Now, if you go read other people’s trade deadline articles, they’ll talk about teams that need to buy, sell, or hold. Having been a fan of a team that has “held” now for umpteen straight trade deadlines, the idea of standing pat during this time period is stupid to me.

That being said, I believe that every team in Major League Baseball either needs to buy or sell, no in between. So let’s get real about things, and I’ll start with a team that I know needs to get serious about winning.

The Houston Astros.

It’s time for the Astros to stop planning for the future because the future is here. Houston is 52-25, unequivocally the best team in baseball right now, and their time has come. The prospects have arrived, and Houston’s winning window is wide open.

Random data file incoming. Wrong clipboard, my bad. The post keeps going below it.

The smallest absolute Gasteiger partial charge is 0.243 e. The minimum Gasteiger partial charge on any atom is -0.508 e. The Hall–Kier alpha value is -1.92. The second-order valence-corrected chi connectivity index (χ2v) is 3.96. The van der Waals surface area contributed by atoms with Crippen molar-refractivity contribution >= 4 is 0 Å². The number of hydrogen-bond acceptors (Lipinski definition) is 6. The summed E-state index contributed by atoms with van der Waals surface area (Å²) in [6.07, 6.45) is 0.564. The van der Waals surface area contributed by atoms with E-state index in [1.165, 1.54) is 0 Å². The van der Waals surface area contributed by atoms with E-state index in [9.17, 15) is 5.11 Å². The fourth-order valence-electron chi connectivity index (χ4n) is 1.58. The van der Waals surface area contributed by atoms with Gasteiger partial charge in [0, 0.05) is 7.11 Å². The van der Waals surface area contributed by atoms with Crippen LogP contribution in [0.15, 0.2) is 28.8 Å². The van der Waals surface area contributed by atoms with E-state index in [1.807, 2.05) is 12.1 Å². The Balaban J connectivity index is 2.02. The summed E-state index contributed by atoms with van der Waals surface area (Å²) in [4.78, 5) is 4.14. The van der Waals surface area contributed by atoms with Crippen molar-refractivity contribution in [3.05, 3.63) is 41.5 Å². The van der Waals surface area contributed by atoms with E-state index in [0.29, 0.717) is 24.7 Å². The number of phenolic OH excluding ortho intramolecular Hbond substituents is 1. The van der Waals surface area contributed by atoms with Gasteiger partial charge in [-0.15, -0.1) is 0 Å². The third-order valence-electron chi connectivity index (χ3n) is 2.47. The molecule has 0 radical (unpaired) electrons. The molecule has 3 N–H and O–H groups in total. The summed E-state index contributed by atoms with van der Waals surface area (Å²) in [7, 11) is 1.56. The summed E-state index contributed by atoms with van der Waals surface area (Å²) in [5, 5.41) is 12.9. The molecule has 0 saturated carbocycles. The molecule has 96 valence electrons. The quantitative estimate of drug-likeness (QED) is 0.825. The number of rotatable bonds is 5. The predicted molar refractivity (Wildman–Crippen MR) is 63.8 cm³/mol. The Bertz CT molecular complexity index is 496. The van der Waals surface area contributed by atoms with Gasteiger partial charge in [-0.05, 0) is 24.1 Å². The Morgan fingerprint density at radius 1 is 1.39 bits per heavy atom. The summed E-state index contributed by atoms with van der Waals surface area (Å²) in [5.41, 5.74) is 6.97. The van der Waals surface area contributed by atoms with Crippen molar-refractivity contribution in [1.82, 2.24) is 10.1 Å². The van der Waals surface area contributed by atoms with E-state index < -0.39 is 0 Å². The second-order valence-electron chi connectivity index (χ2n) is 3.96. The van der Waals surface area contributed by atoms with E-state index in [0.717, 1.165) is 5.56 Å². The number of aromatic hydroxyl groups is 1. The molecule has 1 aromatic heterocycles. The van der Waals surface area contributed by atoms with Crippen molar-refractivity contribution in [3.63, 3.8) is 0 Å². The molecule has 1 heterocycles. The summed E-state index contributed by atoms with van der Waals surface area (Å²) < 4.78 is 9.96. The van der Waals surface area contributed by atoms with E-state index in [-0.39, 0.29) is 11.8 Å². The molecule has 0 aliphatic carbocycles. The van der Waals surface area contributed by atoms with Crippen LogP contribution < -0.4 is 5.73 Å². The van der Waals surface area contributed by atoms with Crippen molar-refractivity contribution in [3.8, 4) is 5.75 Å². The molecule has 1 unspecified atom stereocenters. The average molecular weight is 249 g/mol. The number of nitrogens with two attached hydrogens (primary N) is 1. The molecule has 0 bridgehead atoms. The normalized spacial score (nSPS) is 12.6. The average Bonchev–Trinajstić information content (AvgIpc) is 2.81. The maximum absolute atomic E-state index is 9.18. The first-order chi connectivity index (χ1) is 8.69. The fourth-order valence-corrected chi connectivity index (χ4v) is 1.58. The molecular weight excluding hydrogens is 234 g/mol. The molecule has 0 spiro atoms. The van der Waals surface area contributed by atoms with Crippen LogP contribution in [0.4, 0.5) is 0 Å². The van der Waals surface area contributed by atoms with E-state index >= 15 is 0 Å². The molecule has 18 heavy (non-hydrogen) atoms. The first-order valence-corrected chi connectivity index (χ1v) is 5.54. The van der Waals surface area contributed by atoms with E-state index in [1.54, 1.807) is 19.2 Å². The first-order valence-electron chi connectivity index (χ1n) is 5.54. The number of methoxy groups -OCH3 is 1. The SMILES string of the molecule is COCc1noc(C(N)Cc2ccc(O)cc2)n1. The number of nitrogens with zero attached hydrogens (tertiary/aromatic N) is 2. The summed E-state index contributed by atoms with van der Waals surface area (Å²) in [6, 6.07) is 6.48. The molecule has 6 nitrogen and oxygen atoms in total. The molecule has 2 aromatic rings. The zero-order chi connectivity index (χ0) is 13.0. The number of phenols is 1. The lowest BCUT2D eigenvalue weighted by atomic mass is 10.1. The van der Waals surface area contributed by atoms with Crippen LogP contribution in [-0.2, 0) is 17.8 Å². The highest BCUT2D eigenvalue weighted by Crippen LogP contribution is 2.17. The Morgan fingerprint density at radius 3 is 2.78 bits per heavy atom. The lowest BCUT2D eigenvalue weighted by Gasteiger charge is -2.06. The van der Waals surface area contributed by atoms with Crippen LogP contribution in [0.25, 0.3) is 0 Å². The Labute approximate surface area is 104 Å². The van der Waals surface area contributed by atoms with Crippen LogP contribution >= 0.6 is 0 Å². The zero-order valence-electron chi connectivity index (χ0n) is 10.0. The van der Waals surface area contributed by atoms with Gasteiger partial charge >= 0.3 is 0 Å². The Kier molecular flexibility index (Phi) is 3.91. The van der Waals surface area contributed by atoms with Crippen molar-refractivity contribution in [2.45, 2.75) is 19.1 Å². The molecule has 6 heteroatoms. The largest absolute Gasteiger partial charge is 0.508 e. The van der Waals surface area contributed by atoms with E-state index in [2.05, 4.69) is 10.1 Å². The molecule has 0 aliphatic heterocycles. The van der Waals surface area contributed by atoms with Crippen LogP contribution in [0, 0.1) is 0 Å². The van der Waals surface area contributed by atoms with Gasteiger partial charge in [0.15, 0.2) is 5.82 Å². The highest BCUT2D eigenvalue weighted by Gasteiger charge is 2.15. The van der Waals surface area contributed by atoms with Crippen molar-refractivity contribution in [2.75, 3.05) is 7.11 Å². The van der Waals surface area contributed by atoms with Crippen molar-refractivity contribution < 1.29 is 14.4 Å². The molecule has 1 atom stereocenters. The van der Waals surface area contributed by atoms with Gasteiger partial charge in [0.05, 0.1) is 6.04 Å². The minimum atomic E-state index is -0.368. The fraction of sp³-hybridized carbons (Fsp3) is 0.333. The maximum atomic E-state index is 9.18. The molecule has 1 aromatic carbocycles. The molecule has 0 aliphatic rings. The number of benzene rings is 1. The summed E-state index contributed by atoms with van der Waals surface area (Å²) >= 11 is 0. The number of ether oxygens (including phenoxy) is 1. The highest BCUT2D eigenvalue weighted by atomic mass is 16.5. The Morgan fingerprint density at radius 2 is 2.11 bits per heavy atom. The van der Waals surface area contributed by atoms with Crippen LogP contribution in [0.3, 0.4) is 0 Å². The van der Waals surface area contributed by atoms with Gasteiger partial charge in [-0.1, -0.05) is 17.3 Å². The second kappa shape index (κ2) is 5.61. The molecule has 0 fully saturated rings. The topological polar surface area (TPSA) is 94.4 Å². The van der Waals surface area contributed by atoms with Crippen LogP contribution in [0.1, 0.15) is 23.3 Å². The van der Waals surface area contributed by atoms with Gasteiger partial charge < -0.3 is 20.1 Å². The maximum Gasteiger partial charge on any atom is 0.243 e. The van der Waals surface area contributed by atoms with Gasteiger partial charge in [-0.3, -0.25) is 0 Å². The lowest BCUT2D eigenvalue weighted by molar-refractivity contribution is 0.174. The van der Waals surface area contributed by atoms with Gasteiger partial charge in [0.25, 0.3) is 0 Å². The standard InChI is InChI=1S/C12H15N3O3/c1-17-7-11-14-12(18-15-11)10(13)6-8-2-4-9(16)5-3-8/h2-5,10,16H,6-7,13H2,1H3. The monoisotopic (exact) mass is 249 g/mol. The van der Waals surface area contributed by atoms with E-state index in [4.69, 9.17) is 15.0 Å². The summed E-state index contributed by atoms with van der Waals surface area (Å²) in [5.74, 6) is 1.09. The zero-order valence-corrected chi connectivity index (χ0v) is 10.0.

The thing that a lot of teams don’t seem to understand about winning windows is that they don’t stay open. In 2012, the Nationals won 98 games and then decided to sit Stephen Strasburg for the entirety of the playoffs because they figured they’d be right back there next year and wanted Strasburg healthy for that run.

Those 98 win Nationals were bounced in the first round of the playoffs and missed the playoffs the next year. World Series opportunities don’t grow on trees, and it’s time for everyone to realize that.

That being said, Houston needs to go all in. Don’t protect your top prospects like Francis Martes and Kyle Tucker and continue planning for the future. Your future is staring you in the face, and a guy like Sonny Gray or Jose Quintana is out there just waiting to be the missing piece in a World Series run.

If Houston holds onto their top prospects and doesn’t push to improve the team by trading for a young, controllable starting pitcher, they’ve failed the deadline and only have themselves to blame when their World Series run doesn’t come to fruition.